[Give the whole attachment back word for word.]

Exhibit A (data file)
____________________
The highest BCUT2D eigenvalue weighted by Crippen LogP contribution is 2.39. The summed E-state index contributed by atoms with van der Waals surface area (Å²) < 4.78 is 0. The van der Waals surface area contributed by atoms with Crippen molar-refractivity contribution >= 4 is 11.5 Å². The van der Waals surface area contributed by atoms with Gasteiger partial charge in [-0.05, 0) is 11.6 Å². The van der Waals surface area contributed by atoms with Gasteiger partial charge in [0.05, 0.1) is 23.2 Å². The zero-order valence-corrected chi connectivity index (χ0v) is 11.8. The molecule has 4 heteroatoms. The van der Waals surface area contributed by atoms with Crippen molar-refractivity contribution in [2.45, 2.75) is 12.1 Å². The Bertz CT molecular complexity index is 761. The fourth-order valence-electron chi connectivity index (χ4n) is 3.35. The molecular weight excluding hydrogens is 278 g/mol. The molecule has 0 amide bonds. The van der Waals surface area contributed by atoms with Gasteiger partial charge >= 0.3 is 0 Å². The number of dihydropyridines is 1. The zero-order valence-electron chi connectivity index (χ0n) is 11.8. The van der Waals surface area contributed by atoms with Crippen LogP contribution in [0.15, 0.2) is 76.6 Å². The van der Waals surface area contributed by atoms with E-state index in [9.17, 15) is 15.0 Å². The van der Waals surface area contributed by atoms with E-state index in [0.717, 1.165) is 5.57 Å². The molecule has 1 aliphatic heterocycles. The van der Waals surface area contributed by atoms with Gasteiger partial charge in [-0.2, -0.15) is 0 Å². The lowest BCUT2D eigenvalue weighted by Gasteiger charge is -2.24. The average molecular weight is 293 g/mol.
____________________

The highest BCUT2D eigenvalue weighted by Crippen LogP contribution is 2.39. The summed E-state index contributed by atoms with van der Waals surface area (Å²) < 4.78 is 0. The van der Waals surface area contributed by atoms with Crippen molar-refractivity contribution >= 4 is 11.5 Å². The van der Waals surface area contributed by atoms with Gasteiger partial charge in [-0.05, 0) is 11.6 Å². The van der Waals surface area contributed by atoms with Gasteiger partial charge in [0.05, 0.1) is 23.2 Å². The zero-order valence-corrected chi connectivity index (χ0v) is 11.8. The molecule has 4 heteroatoms. The van der Waals surface area contributed by atoms with Crippen molar-refractivity contribution in [2.45, 2.75) is 12.1 Å². The Bertz CT molecular complexity index is 761. The fourth-order valence-electron chi connectivity index (χ4n) is 3.35. The molecular weight excluding hydrogens is 278 g/mol. The molecule has 0 amide bonds. The van der Waals surface area contributed by atoms with Gasteiger partial charge >= 0.3 is 0 Å². The number of dihydropyridines is 1. The zero-order valence-electron chi connectivity index (χ0n) is 11.8. The van der Waals surface area contributed by atoms with Crippen LogP contribution in [0.15, 0.2) is 76.6 Å². The van der Waals surface area contributed by atoms with E-state index in [9.17, 15) is 15.0 Å². The van der Waals surface area contributed by atoms with E-state index in [0.717, 1.165) is 5.57 Å². The molecule has 1 aliphatic heterocycles. The van der Waals surface area contributed by atoms with Gasteiger partial charge in [-0.2, -0.15) is 0 Å². The lowest BCUT2D eigenvalue weighted by Gasteiger charge is -2.24. The average molecular weight is 293 g/mol.